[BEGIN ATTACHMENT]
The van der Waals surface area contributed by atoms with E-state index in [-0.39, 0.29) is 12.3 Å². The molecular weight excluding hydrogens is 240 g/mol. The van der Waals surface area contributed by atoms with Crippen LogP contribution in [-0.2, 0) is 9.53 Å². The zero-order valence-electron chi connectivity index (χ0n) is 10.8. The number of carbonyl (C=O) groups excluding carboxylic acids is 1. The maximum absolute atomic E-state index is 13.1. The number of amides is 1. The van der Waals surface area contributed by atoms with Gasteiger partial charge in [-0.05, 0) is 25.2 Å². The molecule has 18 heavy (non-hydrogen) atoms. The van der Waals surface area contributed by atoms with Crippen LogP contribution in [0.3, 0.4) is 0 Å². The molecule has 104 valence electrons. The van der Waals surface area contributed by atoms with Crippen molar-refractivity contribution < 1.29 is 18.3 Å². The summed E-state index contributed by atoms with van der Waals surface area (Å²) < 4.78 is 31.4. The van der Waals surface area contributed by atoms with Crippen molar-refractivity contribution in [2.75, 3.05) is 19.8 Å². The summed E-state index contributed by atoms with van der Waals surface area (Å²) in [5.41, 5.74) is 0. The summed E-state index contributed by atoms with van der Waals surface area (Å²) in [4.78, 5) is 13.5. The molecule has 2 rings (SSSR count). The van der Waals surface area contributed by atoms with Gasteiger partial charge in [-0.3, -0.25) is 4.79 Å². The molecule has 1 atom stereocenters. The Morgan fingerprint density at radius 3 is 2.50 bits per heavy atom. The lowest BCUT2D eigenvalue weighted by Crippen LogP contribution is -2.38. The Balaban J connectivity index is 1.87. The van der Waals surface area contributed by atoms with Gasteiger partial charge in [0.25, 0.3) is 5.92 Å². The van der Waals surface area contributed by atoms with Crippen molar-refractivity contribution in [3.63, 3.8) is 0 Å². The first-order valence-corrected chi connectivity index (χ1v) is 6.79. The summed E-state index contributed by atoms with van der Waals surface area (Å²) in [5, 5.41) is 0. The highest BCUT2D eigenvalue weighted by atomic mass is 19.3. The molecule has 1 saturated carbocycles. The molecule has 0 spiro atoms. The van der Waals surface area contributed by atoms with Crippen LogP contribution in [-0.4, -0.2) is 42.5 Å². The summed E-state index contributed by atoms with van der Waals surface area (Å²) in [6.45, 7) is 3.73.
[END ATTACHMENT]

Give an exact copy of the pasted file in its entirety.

The van der Waals surface area contributed by atoms with E-state index in [-0.39, 0.29) is 12.3 Å². The molecular weight excluding hydrogens is 240 g/mol. The van der Waals surface area contributed by atoms with Crippen LogP contribution in [-0.2, 0) is 9.53 Å². The zero-order valence-electron chi connectivity index (χ0n) is 10.8. The number of carbonyl (C=O) groups excluding carboxylic acids is 1. The maximum absolute atomic E-state index is 13.1. The number of amides is 1. The van der Waals surface area contributed by atoms with Gasteiger partial charge in [-0.05, 0) is 25.2 Å². The molecule has 18 heavy (non-hydrogen) atoms. The van der Waals surface area contributed by atoms with Crippen LogP contribution in [0.3, 0.4) is 0 Å². The molecule has 104 valence electrons. The van der Waals surface area contributed by atoms with Crippen molar-refractivity contribution < 1.29 is 18.3 Å². The summed E-state index contributed by atoms with van der Waals surface area (Å²) < 4.78 is 31.4. The van der Waals surface area contributed by atoms with Crippen molar-refractivity contribution in [2.75, 3.05) is 19.8 Å². The summed E-state index contributed by atoms with van der Waals surface area (Å²) in [5.41, 5.74) is 0. The summed E-state index contributed by atoms with van der Waals surface area (Å²) in [4.78, 5) is 13.5. The molecule has 2 rings (SSSR count). The van der Waals surface area contributed by atoms with Gasteiger partial charge in [-0.3, -0.25) is 4.79 Å². The molecule has 1 atom stereocenters. The Morgan fingerprint density at radius 3 is 2.50 bits per heavy atom. The lowest BCUT2D eigenvalue weighted by Crippen LogP contribution is -2.38. The Balaban J connectivity index is 1.87. The van der Waals surface area contributed by atoms with Gasteiger partial charge in [0.25, 0.3) is 5.92 Å². The van der Waals surface area contributed by atoms with Crippen molar-refractivity contribution in [3.63, 3.8) is 0 Å². The first-order valence-corrected chi connectivity index (χ1v) is 6.79. The summed E-state index contributed by atoms with van der Waals surface area (Å²) in [5, 5.41) is 0. The highest BCUT2D eigenvalue weighted by atomic mass is 19.3. The molecule has 1 saturated carbocycles. The molecule has 0 spiro atoms. The van der Waals surface area contributed by atoms with Crippen LogP contribution in [-0.4, -0.2) is 42.5 Å². The summed E-state index contributed by atoms with van der Waals surface area (Å²) in [6.45, 7) is 3.73.